Neil's musings

Snippets from a computing educator and researcher.

Breaking ciphers and language models

March 16, 2018 in #codes and ciphers #python

Now we can enciper and decipher with a Caesar cipher, the next step is to write a program to automatically break enciphered messages.

The basic idea

The basic model is simple: we'll get the computer to try all the keys and see which is the best.

"Trying all the keys" is simple: for a Caesar cipher, we just run through the shifts 0–25.

Finding which is "best" is somewhat tricker. How do we know which is the best possible decryption? For complex ciphers, and long ciphertexts, we don't want to rely on a human to make the decision.

A language model

Monkey typing My approach takes the idea from the apocryphal story that an infinite number of moneys, with an infinite number of typewriters, will eventually create the complete works of Shakespeare. As the computer tries each key, generating a possible plaintext, it can score the possible plaintext by how likely it would be for a monkey, completely randomly, to generate that plaintext.

English letters by proportion That idea isn't that helpful when all the letters are equally likely. But if the money is using a keyboard where the keys are sized in proportion to how often they appear in English, we have something. The diagram to the right gives an idea of what such a keyboard could look like. A monkey using that keyboard, htting keys at random, will more likely produce something like treattlpis than nziuechjtk.

That allows us to score how close a piece of text is to English. If we can work out the probability of how likely a random monkey would be to produce our possible plaintext, we can choose the key which produces the most likely plaintext.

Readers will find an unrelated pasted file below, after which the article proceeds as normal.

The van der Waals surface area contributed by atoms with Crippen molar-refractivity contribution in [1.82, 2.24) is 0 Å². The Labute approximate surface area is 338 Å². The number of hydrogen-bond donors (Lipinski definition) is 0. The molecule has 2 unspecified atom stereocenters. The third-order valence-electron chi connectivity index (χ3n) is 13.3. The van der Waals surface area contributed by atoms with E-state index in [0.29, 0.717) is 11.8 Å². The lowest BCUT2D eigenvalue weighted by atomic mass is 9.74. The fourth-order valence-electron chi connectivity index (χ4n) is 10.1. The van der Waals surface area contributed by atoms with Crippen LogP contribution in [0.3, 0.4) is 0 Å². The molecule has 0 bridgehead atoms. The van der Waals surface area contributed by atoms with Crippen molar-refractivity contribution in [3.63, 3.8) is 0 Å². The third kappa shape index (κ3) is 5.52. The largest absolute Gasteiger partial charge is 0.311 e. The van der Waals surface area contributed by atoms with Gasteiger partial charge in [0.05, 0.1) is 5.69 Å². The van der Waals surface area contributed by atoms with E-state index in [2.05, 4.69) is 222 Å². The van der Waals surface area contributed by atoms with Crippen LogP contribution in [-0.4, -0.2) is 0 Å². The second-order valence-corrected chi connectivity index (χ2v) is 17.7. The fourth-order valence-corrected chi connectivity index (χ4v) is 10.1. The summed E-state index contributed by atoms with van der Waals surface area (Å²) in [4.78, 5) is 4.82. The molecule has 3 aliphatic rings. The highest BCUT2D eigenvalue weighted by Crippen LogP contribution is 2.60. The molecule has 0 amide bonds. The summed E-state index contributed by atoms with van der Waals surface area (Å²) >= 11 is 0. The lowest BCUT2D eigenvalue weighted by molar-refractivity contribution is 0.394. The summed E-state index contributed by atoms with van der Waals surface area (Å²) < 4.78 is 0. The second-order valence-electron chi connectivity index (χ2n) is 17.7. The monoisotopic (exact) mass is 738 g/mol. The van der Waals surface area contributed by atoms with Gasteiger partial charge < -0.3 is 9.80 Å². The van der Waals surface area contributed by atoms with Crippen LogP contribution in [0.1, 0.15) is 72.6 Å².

(This model is also called a bag of letters model, as it's the same as taking all the letters in the text and putting them in a bag, losing all idea of the order of letters. While we lose a lot of information with this, it's actually good enough for our purposes.)

Finding letter probabilities

How do we find these probabilities? The easy answer is to simply read a lot of text, counting the letters. Let's use three large texts: the complete works of Shakespeare, War and Peace, and The Adventures of Sherlock Holmes, all from Project Gutenberg.

The Python collections.Counter() object from the standard library does a good job of counting letters for us. If we pass a Counter a sequence of characters, it will count them for us:

Python 3.6.3 (default, Oct  3 2017, 21:45:48)
[GCC 7.2.0] on linux
Type "help", "copyright", "credits" or "license" for more information.
>>> import collections
>>> collections.Counter('this is some test text')
Counter({'t': 5, 's': 4, ' ': 4, 'e': 3, 'i': 2, 'h': 1, 'o': 1, 'm': 1, 'x': 1})

If we update the Counter, it will update the counts for us:

>>> counts = collections.Counter()
>>> counts.update('this is some text')
>>> counts
Counter({'t': 3, 's': 3, ' ': 3, 'i': 2, 'e': 2, 'h': 1, 'o': 1, 'm': 1, 'x': 1})
>>> counts.update('here is some more text')
>>> counts
Counter({' ': 7, 'e': 7, 't': 5, 's': 5, 'i': 3, 'o': 3, 'm': 3, 'h': 2, 'x': 2, 'r': 2})

This allows us to easily combine the counts of letters in all the texts, then write them to a file. We put this in lettercount.py:

import collections
import string
from utilities import sanitise

corpora = ['shakespeare.txt', 'sherlock-holmes.txt', 'war-and-peace.txt']
counts = collections.Counter()

for corpus in corpora:
    text = sanitise(open(corpus, 'r').read())
    counts.update(text)

sorted_letters = sorted(counts, key=counts.get, reverse=True)

with open('count_1l.txt', 'w') as f:
    for l in sorted_letters:
        f.write("{0}\t{1}\n".format(l, counts[l]))

(The sanitise function is defined in the post on sanitising text: it takes just the letters from some text, converting them to lowercase.)